Same sh*t, different day. All hail the almighty Standardized Test, lest it pass judgment over your soul.
Guess these cats haven’t learned from the NCLB-related cheating scandals and from the fact that test-based curricula do little to nothing to improve academic achievement or close achievement gaps. Newsflash – people are different; you could lower the bar ’till it hits the floor and it still won’t change this.
Exhibit D: New Jersey. This case, though well over a year old, interests me because the article presents two divergent opinions. First up, Harris Cooper:
“The effects of homework on elementary students appear to be small, almost trivial; expectations for homework’s effects, especially short-term and in the early grades, should be modest…For high school students, however, homework can have significant effects on achievement.”
Cooper et al. conducted a meta-analysis of homework studies performed between 1987 and 2003; their findings show, in general, that homework was positively related to academic achievement and that this relation was stronger for older (i.e. high school) students. The paper also gives insight into how much homework (in terms of time) is ideal:
Cooper’s (1989) meta-analysis found that for high school students the positive relation between time on homework and achievement did not appear until at least 1 hour of homework per week was reported. Then the linear relation continued to climb unabated to the highest measured interval (more than 2 hours per night). For junior high students the positive relation appeared for even small amounts of time on homework (less than 1 hour per night) but disappeared entirely after students reported doing between 1 and 2 hours each night. Only one study was available for Grades 1–6 but the lack of a simple linear relationship at these grade levels suggested the line would be flat.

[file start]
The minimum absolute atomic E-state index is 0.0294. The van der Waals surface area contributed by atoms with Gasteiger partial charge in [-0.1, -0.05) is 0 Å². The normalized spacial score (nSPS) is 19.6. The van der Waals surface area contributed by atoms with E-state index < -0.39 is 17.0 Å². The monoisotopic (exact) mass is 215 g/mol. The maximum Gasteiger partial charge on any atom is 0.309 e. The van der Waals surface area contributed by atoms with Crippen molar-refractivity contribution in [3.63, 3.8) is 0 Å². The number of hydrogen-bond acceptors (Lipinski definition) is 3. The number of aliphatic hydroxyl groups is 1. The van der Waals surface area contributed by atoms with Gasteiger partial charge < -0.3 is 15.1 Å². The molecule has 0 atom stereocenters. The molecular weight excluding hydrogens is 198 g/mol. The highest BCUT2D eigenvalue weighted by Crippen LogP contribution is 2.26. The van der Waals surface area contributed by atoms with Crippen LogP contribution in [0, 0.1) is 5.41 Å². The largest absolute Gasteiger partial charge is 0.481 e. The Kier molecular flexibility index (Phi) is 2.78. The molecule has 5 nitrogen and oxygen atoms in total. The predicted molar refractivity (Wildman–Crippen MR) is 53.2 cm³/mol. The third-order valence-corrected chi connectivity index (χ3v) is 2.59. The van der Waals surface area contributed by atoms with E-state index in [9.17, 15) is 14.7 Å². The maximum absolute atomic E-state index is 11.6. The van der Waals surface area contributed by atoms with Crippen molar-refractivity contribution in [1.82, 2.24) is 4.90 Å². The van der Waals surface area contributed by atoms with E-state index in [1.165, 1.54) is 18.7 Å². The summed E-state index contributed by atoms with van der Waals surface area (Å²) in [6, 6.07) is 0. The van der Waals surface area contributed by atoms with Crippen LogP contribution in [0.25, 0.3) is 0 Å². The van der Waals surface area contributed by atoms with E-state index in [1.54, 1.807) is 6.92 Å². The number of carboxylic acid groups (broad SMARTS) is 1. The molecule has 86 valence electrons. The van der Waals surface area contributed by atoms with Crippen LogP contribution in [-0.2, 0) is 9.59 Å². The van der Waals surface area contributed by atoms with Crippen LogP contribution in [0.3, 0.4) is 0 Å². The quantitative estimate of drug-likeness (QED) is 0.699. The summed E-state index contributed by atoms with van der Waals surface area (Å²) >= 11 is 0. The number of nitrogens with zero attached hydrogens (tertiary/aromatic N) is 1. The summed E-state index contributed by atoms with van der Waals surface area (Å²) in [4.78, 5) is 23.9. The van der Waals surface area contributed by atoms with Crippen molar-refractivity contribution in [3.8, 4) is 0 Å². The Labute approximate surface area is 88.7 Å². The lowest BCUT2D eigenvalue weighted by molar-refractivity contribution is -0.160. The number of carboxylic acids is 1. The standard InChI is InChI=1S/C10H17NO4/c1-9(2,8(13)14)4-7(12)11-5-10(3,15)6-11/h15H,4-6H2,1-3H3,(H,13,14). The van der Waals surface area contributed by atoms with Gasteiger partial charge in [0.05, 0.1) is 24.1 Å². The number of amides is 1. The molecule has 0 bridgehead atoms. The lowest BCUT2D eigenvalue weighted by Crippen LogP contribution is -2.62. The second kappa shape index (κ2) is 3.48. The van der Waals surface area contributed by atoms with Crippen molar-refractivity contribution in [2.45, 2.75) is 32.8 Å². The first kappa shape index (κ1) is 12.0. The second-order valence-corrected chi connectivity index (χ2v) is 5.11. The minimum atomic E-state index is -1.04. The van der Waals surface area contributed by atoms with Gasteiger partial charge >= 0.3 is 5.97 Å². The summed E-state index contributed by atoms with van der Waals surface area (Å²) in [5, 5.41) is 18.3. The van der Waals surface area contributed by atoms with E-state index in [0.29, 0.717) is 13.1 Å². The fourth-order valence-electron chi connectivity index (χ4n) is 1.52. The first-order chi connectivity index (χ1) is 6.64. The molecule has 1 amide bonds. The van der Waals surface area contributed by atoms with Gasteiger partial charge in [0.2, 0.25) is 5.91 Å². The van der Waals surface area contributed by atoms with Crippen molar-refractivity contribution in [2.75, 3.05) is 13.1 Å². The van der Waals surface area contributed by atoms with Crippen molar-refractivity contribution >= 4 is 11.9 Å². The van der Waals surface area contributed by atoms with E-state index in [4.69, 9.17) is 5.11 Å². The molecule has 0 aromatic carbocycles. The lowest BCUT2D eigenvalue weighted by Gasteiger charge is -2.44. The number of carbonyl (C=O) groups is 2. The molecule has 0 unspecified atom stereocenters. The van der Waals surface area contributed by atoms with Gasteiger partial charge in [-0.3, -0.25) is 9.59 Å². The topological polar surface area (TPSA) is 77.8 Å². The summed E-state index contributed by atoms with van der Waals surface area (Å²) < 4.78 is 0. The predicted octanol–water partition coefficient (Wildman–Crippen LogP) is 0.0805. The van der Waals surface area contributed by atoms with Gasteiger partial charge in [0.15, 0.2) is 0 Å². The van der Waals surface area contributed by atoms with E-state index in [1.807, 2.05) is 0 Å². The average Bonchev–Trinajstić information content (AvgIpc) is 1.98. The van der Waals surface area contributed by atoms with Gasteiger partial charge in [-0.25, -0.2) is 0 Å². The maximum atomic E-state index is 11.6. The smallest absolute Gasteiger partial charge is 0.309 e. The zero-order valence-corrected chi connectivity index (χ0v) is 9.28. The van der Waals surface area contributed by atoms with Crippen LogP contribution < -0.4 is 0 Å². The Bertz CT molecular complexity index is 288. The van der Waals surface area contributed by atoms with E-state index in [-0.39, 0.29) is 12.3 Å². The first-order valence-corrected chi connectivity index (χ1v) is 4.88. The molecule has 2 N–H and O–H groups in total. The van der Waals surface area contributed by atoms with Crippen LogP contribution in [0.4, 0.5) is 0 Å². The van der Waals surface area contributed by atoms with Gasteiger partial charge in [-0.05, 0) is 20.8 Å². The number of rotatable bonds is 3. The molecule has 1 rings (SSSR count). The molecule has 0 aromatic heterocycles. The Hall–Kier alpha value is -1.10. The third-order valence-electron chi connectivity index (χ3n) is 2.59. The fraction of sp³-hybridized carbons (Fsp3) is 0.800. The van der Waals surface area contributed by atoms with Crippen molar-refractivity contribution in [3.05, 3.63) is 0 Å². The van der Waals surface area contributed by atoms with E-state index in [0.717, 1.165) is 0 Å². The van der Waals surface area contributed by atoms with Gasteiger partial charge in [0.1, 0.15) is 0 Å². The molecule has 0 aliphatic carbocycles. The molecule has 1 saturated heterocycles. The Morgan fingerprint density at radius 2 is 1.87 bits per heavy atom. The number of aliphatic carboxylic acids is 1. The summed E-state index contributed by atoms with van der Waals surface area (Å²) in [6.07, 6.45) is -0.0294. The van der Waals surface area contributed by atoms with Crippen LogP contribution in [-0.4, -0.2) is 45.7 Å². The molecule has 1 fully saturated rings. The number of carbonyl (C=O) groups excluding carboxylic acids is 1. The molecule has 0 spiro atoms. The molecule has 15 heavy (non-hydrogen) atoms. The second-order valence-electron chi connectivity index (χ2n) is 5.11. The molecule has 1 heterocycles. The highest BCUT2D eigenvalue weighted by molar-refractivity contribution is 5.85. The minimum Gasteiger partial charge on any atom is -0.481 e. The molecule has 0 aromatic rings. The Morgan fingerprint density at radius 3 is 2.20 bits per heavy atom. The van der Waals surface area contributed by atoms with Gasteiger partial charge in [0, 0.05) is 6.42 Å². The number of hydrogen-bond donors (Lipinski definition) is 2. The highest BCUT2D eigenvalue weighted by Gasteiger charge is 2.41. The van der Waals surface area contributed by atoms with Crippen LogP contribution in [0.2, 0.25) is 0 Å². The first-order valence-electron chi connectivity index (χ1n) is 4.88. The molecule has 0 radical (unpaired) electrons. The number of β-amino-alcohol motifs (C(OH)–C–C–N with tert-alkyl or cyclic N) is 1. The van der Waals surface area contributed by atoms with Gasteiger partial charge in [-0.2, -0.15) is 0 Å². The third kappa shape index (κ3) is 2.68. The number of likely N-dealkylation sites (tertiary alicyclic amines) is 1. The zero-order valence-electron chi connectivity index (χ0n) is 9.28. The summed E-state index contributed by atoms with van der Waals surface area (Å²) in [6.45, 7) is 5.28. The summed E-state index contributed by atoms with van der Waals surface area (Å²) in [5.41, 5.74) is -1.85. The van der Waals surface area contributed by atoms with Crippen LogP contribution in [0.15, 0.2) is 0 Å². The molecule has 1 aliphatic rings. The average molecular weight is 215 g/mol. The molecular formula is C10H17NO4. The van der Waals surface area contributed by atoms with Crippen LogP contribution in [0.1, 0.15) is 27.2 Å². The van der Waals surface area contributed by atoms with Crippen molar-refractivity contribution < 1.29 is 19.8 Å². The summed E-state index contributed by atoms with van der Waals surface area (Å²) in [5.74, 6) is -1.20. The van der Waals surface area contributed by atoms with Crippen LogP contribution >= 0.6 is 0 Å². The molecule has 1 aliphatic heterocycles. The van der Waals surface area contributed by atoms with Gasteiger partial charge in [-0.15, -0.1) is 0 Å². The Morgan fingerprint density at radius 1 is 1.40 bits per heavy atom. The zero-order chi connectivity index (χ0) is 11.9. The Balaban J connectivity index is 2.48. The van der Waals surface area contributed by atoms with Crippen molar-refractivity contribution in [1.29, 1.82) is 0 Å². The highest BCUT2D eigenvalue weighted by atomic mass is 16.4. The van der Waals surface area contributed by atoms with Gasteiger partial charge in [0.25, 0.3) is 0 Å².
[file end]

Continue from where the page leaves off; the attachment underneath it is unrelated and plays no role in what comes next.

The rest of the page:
So we see that too much homework is bad, but so is getting rid of it all (with the possible exception of the earliest grades, but even in these cases I think HW has its uses – e.g. in “gifted and talented” programs).
Speaking of “getting rid of HW,” here’s a note in the same article from Alfie Kohn, author of the book The Homework Myth:
“It’s one thing to say we are wasting kids’ time and straining parent-kid relationships..but what’s unforgivable is if homework is damaging our kids’ interest in learning, undermining their curiosity.”
“The standards and accountability craze that has our students in its grip argues for getting tougher with children, making them do more mindless worksheets at earlier ages so that we can score higher in international assessments…It’s not about learning, it’s about winning.”
What’s ironic about his sentiment here (especially the part I emphasized) is that some districts are axing HW because of the “standards” – look at the Tennessee case! Heck, look at education across the U.S. – “Race to the Top,” anyone? “It’s about winning,” indeed! 😦
Except that students, as was the case with the NCLB reforms, lose.
In closing, I’ll say this: too much homework is bad – reform that meaningfully addresses this is good, but axing it completely is not the way to go! Moreover, because the move to ax HW has little to do with “academic achievement” and more to do with equalizing outcomes (lol) and closing achievement gaps (i.e. lowered standards and continued ignorance of innate differences in ability), methinks these moves will end with the same results as those produced by NCLB…
…namely, a regression to mediocrity.